• Governments could require that the Ministry of Finance create new local currency money that is immediately swapped at the national central bank and/or the ECB for (new) euro, and the (new) euros are then used to finance the budget deficit. At a later date the currency swap could be reversed.
  • Governments could require that the Ministry of Finance issue special non-transferable new government bonds to the national central bank and/or the ECB in exchange for (new) euro to be used to finance the fiscal deficits. At a later date, if and when appropriate, these bonds could be redeemed.

A number of these options may possibly require (depending on legal analysis) that Article 123 of the out-dated Lisbon Treaty be rescinded, adjusted, circumvented or over-ridden.


Macroeconomic policy logic, recent statistical trends and the available forecasts highlighted above inexorably lead to the view that monetisation of the deficit may represent the optimal policy paradigm needed to simultaneously achieve economic growth and debt stabilisation.
When real incomes are collapsing, when private demand is grossly deficient and falling, when interest rates are at record lows, when public debt is grossly excessive, when further deleveraging is required, when austerity policies have back-fired, and when monetary transmission mechanisms are partly dysfunctional, national governments are morally obliged to step-up and provide fiscal support to stimulate aggregate demand to lower excessive unemployment.

Defensive monetary and fiscal policies cannot stabilise debt or restore economic growth. Furthermore, continued reliance on new bond financing of budget deficits will only compound and intensify current problems and raise public debt further. Continuation of these policies would drag economies downward and represent a further colossal policy blunder.

Based on the available statistical evidence and the logic in this column, austerity programs should be wound-back, with pro-growth fiscal stimulus policies taking their place. Longer-term fiscal consolidation will nonetheless also be required to reduce excessive levels of public spending and taxation relative to GDP, and to contribute to the reduction in public debt over time.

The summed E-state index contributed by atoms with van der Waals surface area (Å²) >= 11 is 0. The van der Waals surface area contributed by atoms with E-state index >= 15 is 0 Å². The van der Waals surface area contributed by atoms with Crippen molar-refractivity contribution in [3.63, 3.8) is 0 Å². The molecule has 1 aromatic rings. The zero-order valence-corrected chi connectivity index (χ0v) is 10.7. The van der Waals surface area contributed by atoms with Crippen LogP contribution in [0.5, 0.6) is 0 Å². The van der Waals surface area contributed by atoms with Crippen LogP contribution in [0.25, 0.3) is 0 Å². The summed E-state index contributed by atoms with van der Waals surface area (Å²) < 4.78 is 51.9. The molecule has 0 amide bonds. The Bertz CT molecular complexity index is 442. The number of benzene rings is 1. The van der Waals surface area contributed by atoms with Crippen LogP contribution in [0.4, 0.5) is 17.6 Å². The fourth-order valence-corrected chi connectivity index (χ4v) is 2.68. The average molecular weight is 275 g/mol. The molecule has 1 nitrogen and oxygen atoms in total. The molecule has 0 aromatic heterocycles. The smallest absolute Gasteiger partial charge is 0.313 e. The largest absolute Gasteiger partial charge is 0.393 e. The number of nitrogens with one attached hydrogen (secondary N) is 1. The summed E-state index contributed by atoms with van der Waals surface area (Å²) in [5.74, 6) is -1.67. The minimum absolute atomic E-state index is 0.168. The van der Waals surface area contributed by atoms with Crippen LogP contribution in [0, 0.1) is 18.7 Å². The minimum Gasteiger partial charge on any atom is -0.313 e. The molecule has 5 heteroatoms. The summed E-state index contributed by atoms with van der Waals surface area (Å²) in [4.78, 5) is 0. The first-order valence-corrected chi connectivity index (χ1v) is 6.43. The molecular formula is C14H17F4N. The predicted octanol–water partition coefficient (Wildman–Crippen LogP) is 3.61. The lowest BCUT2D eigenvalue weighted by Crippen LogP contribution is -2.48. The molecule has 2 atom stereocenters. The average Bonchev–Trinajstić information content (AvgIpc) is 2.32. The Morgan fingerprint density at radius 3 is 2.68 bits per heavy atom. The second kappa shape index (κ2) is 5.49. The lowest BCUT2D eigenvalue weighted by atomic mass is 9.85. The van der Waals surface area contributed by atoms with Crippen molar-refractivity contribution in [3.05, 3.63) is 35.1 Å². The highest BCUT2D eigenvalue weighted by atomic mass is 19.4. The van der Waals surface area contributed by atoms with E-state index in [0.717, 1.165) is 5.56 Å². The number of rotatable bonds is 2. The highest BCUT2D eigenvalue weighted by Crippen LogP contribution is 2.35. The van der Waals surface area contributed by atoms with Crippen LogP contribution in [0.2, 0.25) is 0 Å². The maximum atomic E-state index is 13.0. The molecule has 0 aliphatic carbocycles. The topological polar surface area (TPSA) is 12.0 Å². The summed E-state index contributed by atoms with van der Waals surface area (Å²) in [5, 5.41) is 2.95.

Editors’ note: This column was received on 24th February 2013.


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Blanchard, O and L Leigh (2013), “Growth forecast errors and fiscal multipliers”, IMF Working Paper, WP/13/1.

Buiter, W (2003), “Helicopter Money: Irredeemable Fiat Money and the Liquidity Trap”, NBER Working Paper, No. 10163, December.

Buiter, W and E Rahbari (2012), “What More can Central Banks do to Stimulate the Economy’, Global Economics View, Citi, 9 May.

De Grauwe, P and Y Ji (2013), “Panic-driven austerity in the Eurozone and its implications”, VoxEU.org, 21 February.

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Friedman, M (1969), Optimum Quantity of Money, Aldine Publishing Company, 1969.

IMF (2012), World Economic Outlook Database, October.

Keynes, J (1933), Open Letter to President Roosevelt.

Lerner, A (1943), “Functional Finance and the Public Debt”, Social Research 10.

McCulley, P and Z Pozsar (2013), “Helicopter money: or how I stopped worrying and love fiscal-monetary cooperation”, Global Society of Fellows, 7 January.

Turner, A (2013), “Debt, Money and Mephistopheles: How Do We Get Out Of This Mess”, Cass Business School Lecture, 6 February.

Wolf, M (2013), “The case for helicopter money’, Financial Times, 12 February.

Wood, R (2012), How to Solve the European Economic Crisis: Challenging orthodoxy and creating new policy paradigms, Amazon Books, 19 December.

Wood, R (2013), “Helicopter money is purely about initial stimulus”, Financial Times Letters, 17 February.